In other words, Haywood explains that white workers do not materially benefit from white supremacy, but are, in fact, tremendously harmed by it and have a material interest in opposing it. Haywood goes even further into this question in his 1981 comment on the book A House Divided: Labor and White Supremacy, where he says that the weakness of the U.S. labor movement shouldn’t be blamed on racist views among white workers, and that “to attribute the main and entire problem of labor’s slowness to revolt against capitalism to white chauvinism is an over-simplification and distorts the actual development that has taken place.” Clearly Harry Haywood is correct that things are far more complex than Sakai would have us believe.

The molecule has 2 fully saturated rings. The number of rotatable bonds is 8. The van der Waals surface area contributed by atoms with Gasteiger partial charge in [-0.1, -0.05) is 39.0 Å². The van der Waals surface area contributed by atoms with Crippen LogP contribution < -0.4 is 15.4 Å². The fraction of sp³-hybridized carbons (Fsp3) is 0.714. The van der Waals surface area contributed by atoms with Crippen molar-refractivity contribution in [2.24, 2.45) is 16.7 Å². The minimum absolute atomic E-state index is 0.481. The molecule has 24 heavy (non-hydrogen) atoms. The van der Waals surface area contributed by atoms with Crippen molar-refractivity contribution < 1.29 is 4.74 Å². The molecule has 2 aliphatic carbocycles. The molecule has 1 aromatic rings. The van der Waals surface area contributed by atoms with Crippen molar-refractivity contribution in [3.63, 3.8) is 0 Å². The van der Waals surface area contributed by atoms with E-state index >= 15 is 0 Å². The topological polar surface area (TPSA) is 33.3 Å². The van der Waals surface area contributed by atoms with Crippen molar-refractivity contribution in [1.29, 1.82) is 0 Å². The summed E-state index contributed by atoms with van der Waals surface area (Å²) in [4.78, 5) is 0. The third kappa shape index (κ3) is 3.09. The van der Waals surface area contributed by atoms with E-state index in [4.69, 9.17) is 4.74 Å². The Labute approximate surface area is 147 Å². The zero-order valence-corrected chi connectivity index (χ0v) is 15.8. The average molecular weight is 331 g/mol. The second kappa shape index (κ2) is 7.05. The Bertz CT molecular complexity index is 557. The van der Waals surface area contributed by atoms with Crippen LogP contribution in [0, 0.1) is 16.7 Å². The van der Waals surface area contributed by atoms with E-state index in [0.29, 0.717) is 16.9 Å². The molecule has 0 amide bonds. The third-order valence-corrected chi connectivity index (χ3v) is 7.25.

Sakai fails to understand how contradictions have changed, and with this, the terrain of struggle over the course of U.S. history. The early period of settler colonialism that was at the root of capitalism’s genesis from Columbus through the beginning of the American Revolution gave way to a period of competitive capitalism in the new United States. While the genocide and land theft of native peoples continued, new contradictions emerged. The beginnings of the U.S. labor movement reflected the growing contradiction between labor and capital. Slave revolt intensified, with the most well known led by Nat Turner (1831) and John Brown (1859). As the conflict over slavery deepened, it eventually led to the U.S. Civil War.